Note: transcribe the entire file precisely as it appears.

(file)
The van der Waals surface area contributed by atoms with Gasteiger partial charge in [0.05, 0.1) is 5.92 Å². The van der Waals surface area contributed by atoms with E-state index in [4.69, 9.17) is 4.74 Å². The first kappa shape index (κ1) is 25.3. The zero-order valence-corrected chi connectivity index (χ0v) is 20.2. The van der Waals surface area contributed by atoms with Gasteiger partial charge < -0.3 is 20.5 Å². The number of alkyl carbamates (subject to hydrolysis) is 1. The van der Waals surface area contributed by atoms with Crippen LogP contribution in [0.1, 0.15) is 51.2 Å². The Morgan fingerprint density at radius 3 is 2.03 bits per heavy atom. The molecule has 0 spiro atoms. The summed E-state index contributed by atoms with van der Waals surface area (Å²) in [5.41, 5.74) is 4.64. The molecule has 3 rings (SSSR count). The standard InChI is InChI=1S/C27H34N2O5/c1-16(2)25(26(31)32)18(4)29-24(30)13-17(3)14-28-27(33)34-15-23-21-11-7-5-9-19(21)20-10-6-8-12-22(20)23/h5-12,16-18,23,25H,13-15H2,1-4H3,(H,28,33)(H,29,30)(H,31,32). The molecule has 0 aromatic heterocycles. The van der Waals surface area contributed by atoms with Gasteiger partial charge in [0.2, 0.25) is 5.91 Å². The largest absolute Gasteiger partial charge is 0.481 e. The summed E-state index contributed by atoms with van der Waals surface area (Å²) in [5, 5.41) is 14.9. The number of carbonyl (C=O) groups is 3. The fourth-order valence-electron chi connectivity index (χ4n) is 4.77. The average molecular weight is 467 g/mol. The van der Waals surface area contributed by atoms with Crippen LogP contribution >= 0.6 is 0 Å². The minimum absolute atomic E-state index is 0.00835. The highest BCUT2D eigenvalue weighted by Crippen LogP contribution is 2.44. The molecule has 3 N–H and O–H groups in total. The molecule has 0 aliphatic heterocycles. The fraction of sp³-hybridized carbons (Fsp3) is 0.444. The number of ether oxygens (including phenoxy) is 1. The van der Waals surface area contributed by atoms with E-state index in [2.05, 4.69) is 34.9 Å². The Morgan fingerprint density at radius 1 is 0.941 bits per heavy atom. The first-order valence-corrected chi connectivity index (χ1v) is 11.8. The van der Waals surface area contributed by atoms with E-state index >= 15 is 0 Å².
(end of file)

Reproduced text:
The van der Waals surface area contributed by atoms with Gasteiger partial charge in [0.05, 0.1) is 5.92 Å². The van der Waals surface area contributed by atoms with E-state index in [4.69, 9.17) is 4.74 Å². The first kappa shape index (κ1) is 25.3. The zero-order valence-corrected chi connectivity index (χ0v) is 20.2. The van der Waals surface area contributed by atoms with Gasteiger partial charge < -0.3 is 20.5 Å². The number of alkyl carbamates (subject to hydrolysis) is 1. The van der Waals surface area contributed by atoms with Crippen LogP contribution in [0.1, 0.15) is 51.2 Å². The Morgan fingerprint density at radius 3 is 2.03 bits per heavy atom. The molecule has 0 spiro atoms. The summed E-state index contributed by atoms with van der Waals surface area (Å²) in [5.41, 5.74) is 4.64. The molecule has 3 rings (SSSR count). The standard InChI is InChI=1S/C27H34N2O5/c1-16(2)25(26(31)32)18(4)29-24(30)13-17(3)14-28-27(33)34-15-23-21-11-7-5-9-19(21)20-10-6-8-12-22(20)23/h5-12,16-18,23,25H,13-15H2,1-4H3,(H,28,33)(H,29,30)(H,31,32). The molecule has 0 aromatic heterocycles. The van der Waals surface area contributed by atoms with Gasteiger partial charge in [0.2, 0.25) is 5.91 Å². The largest absolute Gasteiger partial charge is 0.481 e. The summed E-state index contributed by atoms with van der Waals surface area (Å²) in [5, 5.41) is 14.9. The number of carbonyl (C=O) groups is 3. The fourth-order valence-electron chi connectivity index (χ4n) is 4.77. The average molecular weight is 467 g/mol. The van der Waals surface area contributed by atoms with Crippen LogP contribution >= 0.6 is 0 Å². The minimum absolute atomic E-state index is 0.00835. The highest BCUT2D eigenvalue weighted by Crippen LogP contribution is 2.44. The molecule has 3 N–H and O–H groups in total. The molecule has 0 aliphatic heterocycles. The fraction of sp³-hybridized carbons (Fsp3) is 0.444. The number of ether oxygens (including phenoxy) is 1. The van der Waals surface area contributed by atoms with E-state index in [2.05, 4.69) is 34.9 Å². The Morgan fingerprint density at radius 1 is 0.941 bits per heavy atom. The first-order valence-corrected chi connectivity index (χ1v) is 11.8. The van der Waals surface area contributed by atoms with E-state index >= 15 is 0 Å².